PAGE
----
There was some Neanderthal DNA in the ancient Europeans. This indicates that the populations mixed often, and not only by chance.
According to researchers at Germany’s Max Planck Institute, this is the case. Researchers have sequenced the DNA of what is considered to be the earliest population of ancient people living the Bacho Kiro cave in Bulgaria. According to TVP Nauka’s findings, the remains are 45,000 years old.
There are hints of Neanderthal DNA in modern genomes. Somewhere between five and seven generations ago, Neanderthals migrated into Europe and became the forefathers of modern humans. This demonstrates that there was consistent interbreeding among the population.
And it seems that the ancient Europeans did indeed leave their genetic imprint on the inhabitants of modern-day East Asia. The idea that the cave people perished without leaving any genetic legacy contradicts a number of previous hypotheses.
Four ancient skeletons were discovered there. The estimated age of these people is between 43,000 and 46,000 years. Stone artifacts dating back to the early Upper Paleolithic period have been found with human bones. For all of Eurasia, the first civilization connected with human man is the Upper Paleolithic.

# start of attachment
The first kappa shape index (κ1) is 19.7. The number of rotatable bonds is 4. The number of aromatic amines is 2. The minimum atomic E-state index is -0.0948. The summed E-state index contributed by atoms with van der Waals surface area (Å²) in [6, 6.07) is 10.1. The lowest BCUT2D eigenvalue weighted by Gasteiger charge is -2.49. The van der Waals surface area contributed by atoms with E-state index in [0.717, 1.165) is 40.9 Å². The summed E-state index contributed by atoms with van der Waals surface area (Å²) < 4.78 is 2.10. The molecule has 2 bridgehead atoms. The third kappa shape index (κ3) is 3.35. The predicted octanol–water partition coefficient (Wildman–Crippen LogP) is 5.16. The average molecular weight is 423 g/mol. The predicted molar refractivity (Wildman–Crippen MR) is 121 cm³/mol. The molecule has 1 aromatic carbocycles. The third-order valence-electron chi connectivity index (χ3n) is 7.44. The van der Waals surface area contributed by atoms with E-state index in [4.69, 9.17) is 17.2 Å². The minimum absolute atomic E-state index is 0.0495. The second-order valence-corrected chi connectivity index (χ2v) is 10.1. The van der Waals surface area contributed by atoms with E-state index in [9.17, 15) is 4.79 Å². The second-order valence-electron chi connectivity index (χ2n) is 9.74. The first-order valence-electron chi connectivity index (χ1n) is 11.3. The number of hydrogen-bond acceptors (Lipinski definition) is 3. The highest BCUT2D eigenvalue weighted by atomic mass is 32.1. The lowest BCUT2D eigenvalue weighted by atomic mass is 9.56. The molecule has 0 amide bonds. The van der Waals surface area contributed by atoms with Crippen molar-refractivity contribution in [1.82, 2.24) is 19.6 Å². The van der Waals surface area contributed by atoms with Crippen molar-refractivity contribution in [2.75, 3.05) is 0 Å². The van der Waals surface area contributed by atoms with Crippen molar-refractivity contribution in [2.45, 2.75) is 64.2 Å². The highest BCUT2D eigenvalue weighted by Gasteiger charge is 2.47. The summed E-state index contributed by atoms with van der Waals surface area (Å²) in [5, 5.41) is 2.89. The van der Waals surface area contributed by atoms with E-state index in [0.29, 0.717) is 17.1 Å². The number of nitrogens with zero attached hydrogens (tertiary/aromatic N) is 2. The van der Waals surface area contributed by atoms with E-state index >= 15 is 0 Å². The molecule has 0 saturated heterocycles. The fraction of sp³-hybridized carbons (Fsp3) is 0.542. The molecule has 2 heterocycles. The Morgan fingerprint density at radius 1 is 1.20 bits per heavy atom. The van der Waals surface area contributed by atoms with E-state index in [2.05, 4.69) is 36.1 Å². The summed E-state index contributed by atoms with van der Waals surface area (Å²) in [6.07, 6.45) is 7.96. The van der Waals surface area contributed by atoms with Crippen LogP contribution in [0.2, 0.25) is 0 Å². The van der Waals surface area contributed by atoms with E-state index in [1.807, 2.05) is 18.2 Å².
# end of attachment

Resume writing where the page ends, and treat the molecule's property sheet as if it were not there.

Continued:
Some of the skeletal remains date back as far as 35,000 years, and they were discovered alongside artifacts that date from a later period. Tools and decorations found in the Bacho Kiro cave, as well as genetic similarities between ancient humans and modern-day East Asians, point to ties to Eurasia and Mongolia.
Bulgaria’s prehistoric cave dwellers shared the region with Neanderthals. Each of the skeletons, except one, had DNA from Neandertals. According to the experts, it might be that Neanderthal tribes assimilated contemporary humans. Homo humans eventually pushed out the Neanderthals, but only after many migrations.